Further, to the present lithographic printing plate support as well as the lithographic printing plate precursor using such a support, it is advantageous for the support surface (solid surface), directly to which a polymer compound is chemically bonded, to be roughened. Roughening the solid surface, as described hereinafter, can bring benefits such that the hydrophilicity in the non- image area becomes high, and thereby the degree of discrimination between hydrophobic areas and hydrophilic areas is heightened and the scumming is prevented from developing during printing.

DETAILED DESCRIPTION OF THE INVENTION

The present lithographic printing plate support and lithographic printing plate precursors using the present support are illustrated below in detail.

The hydrophilic layer chemically bonded directly to a support surface and having hydrophilic functional groups, which is characteristic of the present lithographic printing plate support and lithographic printing plate precursors using the present support, has no particular restrictions as to the structure. However, the following two structures can be instanced: One structure is built up of hydrophilic functional group-containing polymer chains which are chemically bonded directly to a support surface at their respective ends, and the other structure is made up of a polymer backbone chemically bonded to a support surface and straight-chain polymer compounds attached to the polymer backbone at their respective chain ends.

The specific hydrophilic layers as mentioned above can be formed using various means. As an example, the means referred to as surface graft polymerization can be employed.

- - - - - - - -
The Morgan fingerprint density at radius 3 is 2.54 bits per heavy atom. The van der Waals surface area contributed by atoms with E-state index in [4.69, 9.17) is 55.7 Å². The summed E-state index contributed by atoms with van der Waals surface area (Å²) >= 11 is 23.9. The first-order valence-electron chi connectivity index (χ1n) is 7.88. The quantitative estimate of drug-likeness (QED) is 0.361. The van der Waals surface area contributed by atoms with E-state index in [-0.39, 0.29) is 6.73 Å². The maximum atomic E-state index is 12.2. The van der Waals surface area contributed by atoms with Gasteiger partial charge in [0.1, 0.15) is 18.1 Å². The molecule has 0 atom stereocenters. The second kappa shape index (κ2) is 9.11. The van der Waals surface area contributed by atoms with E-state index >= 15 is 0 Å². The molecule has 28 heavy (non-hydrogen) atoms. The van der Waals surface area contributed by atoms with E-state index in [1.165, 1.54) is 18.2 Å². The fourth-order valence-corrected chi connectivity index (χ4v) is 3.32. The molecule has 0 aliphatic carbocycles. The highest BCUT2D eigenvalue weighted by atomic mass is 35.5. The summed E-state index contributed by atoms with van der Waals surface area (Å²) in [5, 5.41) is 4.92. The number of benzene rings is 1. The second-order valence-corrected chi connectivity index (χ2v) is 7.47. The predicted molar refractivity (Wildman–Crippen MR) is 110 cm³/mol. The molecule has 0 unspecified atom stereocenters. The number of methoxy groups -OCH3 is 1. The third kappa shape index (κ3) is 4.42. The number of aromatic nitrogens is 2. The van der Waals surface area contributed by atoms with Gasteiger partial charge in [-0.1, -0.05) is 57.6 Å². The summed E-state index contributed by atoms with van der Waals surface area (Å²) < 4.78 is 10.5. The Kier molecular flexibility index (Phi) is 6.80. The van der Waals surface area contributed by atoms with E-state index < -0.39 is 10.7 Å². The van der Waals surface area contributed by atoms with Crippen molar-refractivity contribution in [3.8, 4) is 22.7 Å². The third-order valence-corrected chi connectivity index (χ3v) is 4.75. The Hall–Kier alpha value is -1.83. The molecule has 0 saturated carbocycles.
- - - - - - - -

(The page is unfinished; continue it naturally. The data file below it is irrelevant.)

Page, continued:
Description of Surface Graft Polymerization

Graft polymerization is a method of synthesizing a graft polymer by providing active species on the chain of a polymer compound and utilizing these active species for initiating polymerization of some other monomer. In a case where the polymer compound providing active species forms a solid surface, the foregoing method is specially referred to as surface graft polymerization.

For the surface graft polymerization enabling the invention to materialize, any of the methods described in literature can be employed. For instance, the photo graft polymerization method and the plasma irradiation graft polymerization method are described as surface graft polymerization methods in Shin Kobunshi Jikkengaku 10 (which means “New Experimental Science of Polymers Volume 10”), page 135, compiled by Kobunshi Gakkai, published by Kyoritsu Shuppan Co., in 1994. Further, the methods of effecting graft polymerization by exposure to radiation, such as γ-rays and electron beams, are described in Kyuchaku Gijutu Binran (which means “Handbook of Adsorption Technology”), pages 203 and 695, compiled under the supervision of Mr. Takeuchi, published by NTS Co., February 1999.

As specific methods for photo graft polymerization, the methods disclosed in JP-A-63-92658, JP-A-10-296895 and JP-A-11-119413 can be adopted.